Parallel Planning - Try Again? Reapply?

If you've decided to reapply to a program, it is important to consider why you weren't accepted the first time. There may be resources you can use and actions you can take to help with your future application.

Tip: Inquiry to the program's Admissions Officers may help you determine the obstacles or shortfalls in your application.

Some common obstacles to program admissions are:

·   Grades / GPA - this is the most common reason why people are not accepted into a given program. Think about whether your grades accurately reflect your ability and how you might make improvements. Ensure that you have a good academic plan! Talk to an Academic Advisor in your current or target faculty.

Also keep in mind that the program you're applying to may calculate and utilize an Adjusted Grade Point Average (AGPA) instead of your cumulative GPA. Read the Applicant Bulletin carefully to learn more about how your grades are calculated for admission. You may wish to take more courses or retake courses, but it is important to learn how a repeated course is calculated in your AGPA or admissions score. Meet with an Academic Advisor to develop a strategy.

Note: If you are continuing to take more courses to improve GPA and chance of admission to a program, talk to your Academic Advisor about parallel planning. Instead of randomly selecting additional courses to boost your GPA, working towards degree completion in a faculty may be useful to your career goal or back-up plan.

  Think about whether your grades might be influenced by:

-  Difficulty with studying, essays, exam writing or time management (i.e. balancing work and other commitments). Further development of skill in these areas can have a great impact on your academic success. Please visit the Academic Learning Centre for support with study skills and more!

Personal life obstacles. Sometimes issues like stress, exam anxiety, illness, or other sudden life events can impact academic performance. Counselling support may be helpful in these situations. Personal Counselling is available at the University of Manitoba.  Students should also be aware that Authorized Withdrawl from a term or course(s) may be an option when completion or success is compromised due to medical or compassionate circumstances.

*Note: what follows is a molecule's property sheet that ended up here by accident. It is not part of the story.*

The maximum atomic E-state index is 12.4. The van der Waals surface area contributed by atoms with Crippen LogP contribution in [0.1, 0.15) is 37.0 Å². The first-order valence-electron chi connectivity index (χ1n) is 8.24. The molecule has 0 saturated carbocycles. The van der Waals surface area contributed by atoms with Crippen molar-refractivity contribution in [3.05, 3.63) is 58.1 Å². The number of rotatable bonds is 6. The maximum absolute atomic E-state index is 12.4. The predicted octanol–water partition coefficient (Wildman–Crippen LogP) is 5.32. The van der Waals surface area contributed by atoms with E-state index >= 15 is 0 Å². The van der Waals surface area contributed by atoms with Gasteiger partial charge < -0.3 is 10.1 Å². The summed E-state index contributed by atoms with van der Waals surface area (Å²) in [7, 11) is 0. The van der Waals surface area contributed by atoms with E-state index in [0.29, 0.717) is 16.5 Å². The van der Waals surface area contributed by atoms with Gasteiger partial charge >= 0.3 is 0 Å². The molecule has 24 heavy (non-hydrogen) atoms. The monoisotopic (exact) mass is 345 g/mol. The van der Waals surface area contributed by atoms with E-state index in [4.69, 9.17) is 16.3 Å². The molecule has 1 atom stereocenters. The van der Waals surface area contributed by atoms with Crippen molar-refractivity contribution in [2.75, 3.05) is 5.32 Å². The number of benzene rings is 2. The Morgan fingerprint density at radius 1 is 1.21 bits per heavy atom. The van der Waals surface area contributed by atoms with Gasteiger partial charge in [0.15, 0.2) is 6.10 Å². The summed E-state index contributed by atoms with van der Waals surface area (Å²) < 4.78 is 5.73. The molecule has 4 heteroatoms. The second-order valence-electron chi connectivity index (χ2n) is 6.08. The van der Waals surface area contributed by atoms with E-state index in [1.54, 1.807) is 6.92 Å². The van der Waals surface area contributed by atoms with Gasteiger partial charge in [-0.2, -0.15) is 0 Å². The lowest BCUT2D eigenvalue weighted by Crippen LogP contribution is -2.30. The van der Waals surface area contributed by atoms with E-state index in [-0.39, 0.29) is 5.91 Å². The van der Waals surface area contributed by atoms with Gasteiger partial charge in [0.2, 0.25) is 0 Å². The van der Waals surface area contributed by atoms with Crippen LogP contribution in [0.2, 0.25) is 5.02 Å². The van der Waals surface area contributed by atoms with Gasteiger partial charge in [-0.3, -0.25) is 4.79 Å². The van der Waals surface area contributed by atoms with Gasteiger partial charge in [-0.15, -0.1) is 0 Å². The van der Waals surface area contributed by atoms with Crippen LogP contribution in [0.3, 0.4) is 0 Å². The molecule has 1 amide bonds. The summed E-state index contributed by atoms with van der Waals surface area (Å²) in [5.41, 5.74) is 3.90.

-  Aptitude and interest. Over time, our interests can change or we learn that we have greater aptitude in some subjects over others. If you've discovered that you no longer have interest or aptitude in a subject area that's important to your chosen occupation, this may be a prompt for you to consider another occupation or degree.
·   Difficulty with the interview or lack of experience -  In some instances students may not perform well in an interview the first time around, be it a panel interview or Mini-Multi-station Interview (MMI).  Lack of interview preparation or career-related experience can be culprits.  You may wish to book an appointment with an Career Consultant for help with interview skills, a mock-interview, or for help in locating volunteer or work activities. Further career research and industry experience can help you build important skills, knowledge, confidence and awareness of your strengths and weakness. In fact, more experience may be more important to your career success than continuing to take more courses.

·   Professional entrance exam score (MCAT, LSAT, DAT, PCAT, OAT, GRE, GMAT) - Entrance exams can be a heavily weighted component of your admissions score. Re-writing an exam upon further study or tutoring can be a helpful strategy. Also be aware that each school weighs these exams differently, or entrance exams may not be required by some schools. If you'd like to learn more about other professional programs and their entrance requirements, click here.

·   References / letters of reference are also required for some professional programs. It is important to select individuals that can best speak to your knowledge, skills, experience, personality, enthusiasm and commitment to entering the profession. Consider and select your references carefully; ensure that you've provided them with enough information and that they're able to provide a strong recommendation.


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